News Round-Up: February 16, 2012


Today’s Essential Reads


Secrecy Loophole Could Still Weaken Bureau of Land Management’s Tougher Fracking Regulations

The gas industry wants to protect its trade secrets, but watchdogs want full disclosure of chemicals that can cause blindness, organ failure and cancer.

Industry Groups Take Aim at Salazar’s Fracking Suggestion

Oil and gas industry groups took issue with Interior Secretary Ken Salazar’s suggestion yesterday that companies would prefer a uniform national approach instead of a state-by-state approach when it comes to regulating hydraulic fracturing.

Will Natural Gas Become the ‘Achilles’ Heel’ of Our Country?

After hearing Secretary of the Interior Ken Salazar at the City Club of Cleveland on Feb. 14 speak about President Obama’s vision for the new energy frontier, which is largely a full-steam ahead agenda for fossil fuel extraction, and then reading that more than 800,000 people signed a petition to their U.S. Senators to stop the Keystone XL pipeline and nearly 2,000 people in Frankfort, Ky., called for an end to mountaintop removal coal mining that same day, it was clear that Obama’s energy plan does not align with the sustainable energy future many Americans want.

White House Begins Gas ‘Fracking’ Rule Review

The White House Office of Management and Budget has begun vetting upcoming Interior Department rules that will toughen regulation of the controversial natural-gas drilling method called hydraulic fracturing. Interior’s rules are already under fire from GOP lawmakers who allege the plans — which President Obama touted in his State of the Union address — will slow development.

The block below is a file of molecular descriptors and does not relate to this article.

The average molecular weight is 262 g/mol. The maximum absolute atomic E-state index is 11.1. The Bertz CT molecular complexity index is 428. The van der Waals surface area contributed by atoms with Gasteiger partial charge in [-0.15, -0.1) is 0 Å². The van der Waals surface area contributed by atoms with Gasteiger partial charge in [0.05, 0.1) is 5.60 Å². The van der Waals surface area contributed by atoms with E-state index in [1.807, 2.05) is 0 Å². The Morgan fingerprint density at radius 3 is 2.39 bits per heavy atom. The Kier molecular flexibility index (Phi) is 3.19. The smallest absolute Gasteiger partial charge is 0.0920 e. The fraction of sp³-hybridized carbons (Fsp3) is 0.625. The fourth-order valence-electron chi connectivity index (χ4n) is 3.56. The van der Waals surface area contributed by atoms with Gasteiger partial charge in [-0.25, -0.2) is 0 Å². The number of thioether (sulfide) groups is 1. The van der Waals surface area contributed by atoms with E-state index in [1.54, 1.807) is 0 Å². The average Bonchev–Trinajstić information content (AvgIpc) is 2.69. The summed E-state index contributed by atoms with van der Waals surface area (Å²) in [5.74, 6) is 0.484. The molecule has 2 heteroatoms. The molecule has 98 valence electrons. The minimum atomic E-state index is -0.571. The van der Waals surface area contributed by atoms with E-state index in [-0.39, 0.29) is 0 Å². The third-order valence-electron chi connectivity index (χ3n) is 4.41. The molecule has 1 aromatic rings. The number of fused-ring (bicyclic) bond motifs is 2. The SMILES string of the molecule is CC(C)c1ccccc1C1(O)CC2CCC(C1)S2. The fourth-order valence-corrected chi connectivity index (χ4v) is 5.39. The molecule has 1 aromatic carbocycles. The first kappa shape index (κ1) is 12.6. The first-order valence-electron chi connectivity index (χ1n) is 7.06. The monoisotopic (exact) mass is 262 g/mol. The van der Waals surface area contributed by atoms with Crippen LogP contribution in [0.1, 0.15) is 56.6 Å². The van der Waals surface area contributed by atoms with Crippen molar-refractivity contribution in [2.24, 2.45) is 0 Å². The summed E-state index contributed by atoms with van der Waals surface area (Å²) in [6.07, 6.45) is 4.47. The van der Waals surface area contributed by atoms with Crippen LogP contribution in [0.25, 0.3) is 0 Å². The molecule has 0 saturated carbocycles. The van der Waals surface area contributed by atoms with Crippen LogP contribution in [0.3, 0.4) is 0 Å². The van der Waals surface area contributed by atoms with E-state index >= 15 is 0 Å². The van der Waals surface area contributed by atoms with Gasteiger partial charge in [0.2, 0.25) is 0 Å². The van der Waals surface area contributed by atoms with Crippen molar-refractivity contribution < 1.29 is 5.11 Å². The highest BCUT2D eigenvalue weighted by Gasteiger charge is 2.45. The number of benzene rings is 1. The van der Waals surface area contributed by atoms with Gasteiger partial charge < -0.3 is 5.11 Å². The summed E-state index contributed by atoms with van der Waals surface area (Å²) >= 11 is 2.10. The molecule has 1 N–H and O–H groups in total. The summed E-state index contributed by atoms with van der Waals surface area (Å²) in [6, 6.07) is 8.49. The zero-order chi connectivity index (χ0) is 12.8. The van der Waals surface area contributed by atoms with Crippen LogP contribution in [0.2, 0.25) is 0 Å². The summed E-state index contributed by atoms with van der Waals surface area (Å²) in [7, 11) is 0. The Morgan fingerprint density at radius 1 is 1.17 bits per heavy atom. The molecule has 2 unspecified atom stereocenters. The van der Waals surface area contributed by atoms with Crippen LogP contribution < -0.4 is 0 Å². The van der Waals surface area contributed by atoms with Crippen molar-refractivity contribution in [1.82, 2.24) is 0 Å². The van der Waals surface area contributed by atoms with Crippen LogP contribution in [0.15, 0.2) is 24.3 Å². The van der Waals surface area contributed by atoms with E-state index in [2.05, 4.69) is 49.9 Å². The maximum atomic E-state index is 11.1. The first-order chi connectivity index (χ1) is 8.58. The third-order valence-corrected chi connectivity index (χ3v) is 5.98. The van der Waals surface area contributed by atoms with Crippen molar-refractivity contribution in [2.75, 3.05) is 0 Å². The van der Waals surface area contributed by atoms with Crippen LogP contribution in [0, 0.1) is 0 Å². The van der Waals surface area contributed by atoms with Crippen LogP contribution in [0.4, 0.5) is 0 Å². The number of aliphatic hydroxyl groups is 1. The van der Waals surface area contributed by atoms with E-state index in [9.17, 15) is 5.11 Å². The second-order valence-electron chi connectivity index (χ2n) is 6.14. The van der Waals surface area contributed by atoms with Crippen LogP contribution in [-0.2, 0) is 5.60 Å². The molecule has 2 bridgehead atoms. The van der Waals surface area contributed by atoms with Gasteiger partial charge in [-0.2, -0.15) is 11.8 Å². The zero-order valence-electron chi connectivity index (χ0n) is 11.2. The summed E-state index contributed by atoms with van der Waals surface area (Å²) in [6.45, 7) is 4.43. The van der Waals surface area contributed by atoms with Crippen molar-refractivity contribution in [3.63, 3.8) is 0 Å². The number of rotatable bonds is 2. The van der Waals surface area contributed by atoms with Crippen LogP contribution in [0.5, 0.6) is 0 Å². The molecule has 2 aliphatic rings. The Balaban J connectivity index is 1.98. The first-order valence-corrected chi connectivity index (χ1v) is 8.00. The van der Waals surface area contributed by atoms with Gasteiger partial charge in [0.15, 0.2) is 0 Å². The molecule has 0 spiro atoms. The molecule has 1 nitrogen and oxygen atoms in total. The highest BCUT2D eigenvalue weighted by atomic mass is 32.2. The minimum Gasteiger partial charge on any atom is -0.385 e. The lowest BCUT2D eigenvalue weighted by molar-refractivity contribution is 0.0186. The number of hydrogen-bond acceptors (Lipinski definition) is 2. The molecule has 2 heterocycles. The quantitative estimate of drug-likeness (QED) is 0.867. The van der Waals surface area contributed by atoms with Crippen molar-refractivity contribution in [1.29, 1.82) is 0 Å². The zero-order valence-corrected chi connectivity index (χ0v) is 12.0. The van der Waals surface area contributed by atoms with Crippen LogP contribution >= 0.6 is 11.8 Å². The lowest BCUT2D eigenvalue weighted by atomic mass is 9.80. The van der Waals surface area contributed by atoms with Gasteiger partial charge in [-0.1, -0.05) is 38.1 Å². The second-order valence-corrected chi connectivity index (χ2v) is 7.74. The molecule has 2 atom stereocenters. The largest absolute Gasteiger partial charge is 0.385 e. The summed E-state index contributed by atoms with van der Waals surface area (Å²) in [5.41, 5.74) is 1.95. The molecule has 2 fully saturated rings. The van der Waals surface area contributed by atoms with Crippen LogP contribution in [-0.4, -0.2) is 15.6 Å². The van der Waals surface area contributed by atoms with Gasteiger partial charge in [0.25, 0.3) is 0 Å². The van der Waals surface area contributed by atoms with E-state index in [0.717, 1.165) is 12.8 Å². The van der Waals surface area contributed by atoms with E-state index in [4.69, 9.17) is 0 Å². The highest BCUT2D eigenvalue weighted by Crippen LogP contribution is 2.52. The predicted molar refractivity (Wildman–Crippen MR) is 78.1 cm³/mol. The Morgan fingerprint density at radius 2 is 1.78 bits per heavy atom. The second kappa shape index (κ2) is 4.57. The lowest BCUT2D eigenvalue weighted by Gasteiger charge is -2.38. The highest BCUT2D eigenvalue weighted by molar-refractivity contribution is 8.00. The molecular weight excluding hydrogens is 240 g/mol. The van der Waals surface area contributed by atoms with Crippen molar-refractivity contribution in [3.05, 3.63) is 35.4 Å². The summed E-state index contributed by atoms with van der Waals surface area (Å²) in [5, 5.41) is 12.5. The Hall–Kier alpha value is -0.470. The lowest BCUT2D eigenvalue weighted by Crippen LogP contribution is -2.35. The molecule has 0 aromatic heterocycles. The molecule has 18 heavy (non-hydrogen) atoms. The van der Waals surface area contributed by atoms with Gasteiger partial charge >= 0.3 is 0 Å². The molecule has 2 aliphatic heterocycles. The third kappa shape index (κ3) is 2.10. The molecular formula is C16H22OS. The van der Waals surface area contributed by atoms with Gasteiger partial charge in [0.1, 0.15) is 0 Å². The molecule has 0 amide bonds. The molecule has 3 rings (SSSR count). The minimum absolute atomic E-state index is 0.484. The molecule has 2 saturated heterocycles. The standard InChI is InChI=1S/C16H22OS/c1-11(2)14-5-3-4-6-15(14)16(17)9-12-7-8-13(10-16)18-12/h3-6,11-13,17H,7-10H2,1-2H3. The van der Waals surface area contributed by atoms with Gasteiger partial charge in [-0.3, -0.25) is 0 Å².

Most BP Plaintiffs May Be Ineligible for Compensation

More than half of the 110,299 private claimants suing BP in the huge trial set to begin in federal court Feb. 27 have never filed with claims czar Kenneth Feinberg, calling into question whether they are eligible for compensation. That’s according to numbers released by Feinberg to U.S. District Judge Carl Barbier on Wednesday.

North Slope Oil Well Suffers a Blowout

An exploratory well being drilled on the North Slope by the Spanish oil company Repsol suffered an apparent blowout Wednesday morning when drillers were unable to control pressure from a pocket of natural gas, state and company officials said.

Tens of Billions at Stake in BP Oil Spill Trial

Tens of billions of dollars will be at stake when BP heads to a US court this month to determine how much it owes for the massive Gulf of Mexico oil spill and how much it can shift to subcontractors.

House Bill Would Open Up Gulf to More Drilling

The House is expected to vote as early as today on a Republican bill that would allow oil drilling off Florida’s Gulf coast to help finance a five-year highway bill.


Nuclear Safety Chief Says Lax Rules Led to Fukushima Crisis

Japan’s atomic safety rules are inferior to global standards and left the country unprepared for the Fukushima nuclear disaster last March, the country’s top nuclear regulator told a parliamentary investigation.

Add comment

Stuart H. Smith is an attorney based in New Orleans fighting major oil companies and other polluters.
Cooper Law Firm

Follow Us

© Stuart H Smith, LLC
Share This